I've even tried completely re-encoding the entire project as an h.264 MP4 with Vegas and an h.264 MP4 (AVC) and xvid MP4 (ASP) with avidemux, and the audio sync problem persists across all resulting video files. I double-checked the frame rate to ensure that it wasn't changed, and sure enough it was still 29.970 FPS. I double-checked the audio to ensure that the total duration hadn't changed, and the new audio was exactly the same length as the old audio. The sample rate was also unchanged at 48 kHz, but I've even tried using 41.1 kHz and got the same result. I've tried rigging it by stretching the audio, speeding up the video, and every combination inbetween, but still the audio utterly refuses to play back in sync with the video.
The severity of the synchronization problem varies slightly between solutions, but the overall result does not change. I don't know what else to do. I've spent over 40 hours painstakingly testing countless combinations of video and audio codecs, containers, and settings, and I'm at the point of abandoning the project altogether. I've even formatted my computer, reinstalled Windows, and toggled the playback sample rate and bit depth under playback devices. Sounds to me like a 'clock drift' issue. I've had something similar with my work main conf room electronics - the audio and video paths are so complex involving different devices that the recorded av has always had sync issues, including drift.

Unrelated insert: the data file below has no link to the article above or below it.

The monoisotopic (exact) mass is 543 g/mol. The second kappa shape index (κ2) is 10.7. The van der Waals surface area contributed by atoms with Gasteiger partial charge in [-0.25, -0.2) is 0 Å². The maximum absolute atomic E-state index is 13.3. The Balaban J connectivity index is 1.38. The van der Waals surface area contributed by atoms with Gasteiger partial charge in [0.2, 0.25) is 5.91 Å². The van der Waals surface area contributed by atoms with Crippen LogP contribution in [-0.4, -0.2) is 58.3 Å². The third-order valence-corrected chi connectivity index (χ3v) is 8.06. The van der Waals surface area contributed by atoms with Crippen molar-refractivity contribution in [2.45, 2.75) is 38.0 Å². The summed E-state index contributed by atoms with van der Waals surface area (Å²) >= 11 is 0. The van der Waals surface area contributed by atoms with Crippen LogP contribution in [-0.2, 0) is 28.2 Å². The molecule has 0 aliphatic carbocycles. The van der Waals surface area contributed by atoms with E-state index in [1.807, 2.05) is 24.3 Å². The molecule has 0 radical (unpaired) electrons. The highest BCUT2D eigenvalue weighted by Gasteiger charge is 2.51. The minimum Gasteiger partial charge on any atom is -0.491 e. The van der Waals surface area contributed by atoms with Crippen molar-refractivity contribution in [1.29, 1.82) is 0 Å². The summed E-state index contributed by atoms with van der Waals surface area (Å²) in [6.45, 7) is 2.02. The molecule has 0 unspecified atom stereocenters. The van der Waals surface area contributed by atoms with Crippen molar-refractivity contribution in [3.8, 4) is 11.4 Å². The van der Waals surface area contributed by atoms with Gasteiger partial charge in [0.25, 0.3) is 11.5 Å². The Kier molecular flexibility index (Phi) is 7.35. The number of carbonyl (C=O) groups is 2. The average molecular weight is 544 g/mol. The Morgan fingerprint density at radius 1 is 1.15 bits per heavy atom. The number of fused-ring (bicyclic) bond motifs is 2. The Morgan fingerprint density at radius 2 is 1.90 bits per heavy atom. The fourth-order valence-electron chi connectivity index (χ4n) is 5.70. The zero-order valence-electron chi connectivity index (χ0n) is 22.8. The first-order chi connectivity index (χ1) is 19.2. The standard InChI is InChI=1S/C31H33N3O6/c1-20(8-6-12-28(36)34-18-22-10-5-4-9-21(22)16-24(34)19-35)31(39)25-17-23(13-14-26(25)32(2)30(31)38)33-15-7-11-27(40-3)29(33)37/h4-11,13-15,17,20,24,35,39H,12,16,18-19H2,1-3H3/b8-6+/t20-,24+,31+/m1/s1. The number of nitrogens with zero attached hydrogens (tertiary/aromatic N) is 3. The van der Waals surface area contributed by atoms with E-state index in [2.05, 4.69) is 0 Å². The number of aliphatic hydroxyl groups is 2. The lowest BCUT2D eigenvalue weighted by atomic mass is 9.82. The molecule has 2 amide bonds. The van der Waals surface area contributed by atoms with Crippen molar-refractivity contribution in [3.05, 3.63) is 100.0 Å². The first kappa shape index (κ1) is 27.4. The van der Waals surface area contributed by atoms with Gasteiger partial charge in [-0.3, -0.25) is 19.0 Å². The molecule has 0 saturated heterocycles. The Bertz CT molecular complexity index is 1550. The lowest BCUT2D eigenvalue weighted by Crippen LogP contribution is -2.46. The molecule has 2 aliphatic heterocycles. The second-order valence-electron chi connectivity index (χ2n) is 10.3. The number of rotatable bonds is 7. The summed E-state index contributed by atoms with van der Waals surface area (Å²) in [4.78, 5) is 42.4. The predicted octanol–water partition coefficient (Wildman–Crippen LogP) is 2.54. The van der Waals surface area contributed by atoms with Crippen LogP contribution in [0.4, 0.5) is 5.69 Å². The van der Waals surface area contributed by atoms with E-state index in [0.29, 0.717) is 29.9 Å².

I've never been able to completely solve this, but am revamping the whole system and am keeping simplicity in mind wrt the configuration. Have you run tests starting with capture at the end point (computer) only? Then add components to see when the drift starts. Good luck on this one.
It's very strange. I can play back the raw video with no issues, but if I modify it in the slightest way using a video editor, the audio drift occurs. I've even tried demuxing the audio and immediately remuxing it back again, and suddenly the audio slips out of sync upon playback. However, I've found the solution. When the audio slips out of sync, I noticed that it always plays ahead of the video, which suggests that the sample rate has something to do with the problem. I previously tried messing with the sample rate using the video software, but it was resampling the audio without changing its duration. This time, I fed the demuxed audio track to and gradually reduced the source sample rate to increase the total duration of the audio, and exported the track at 48000 Hz.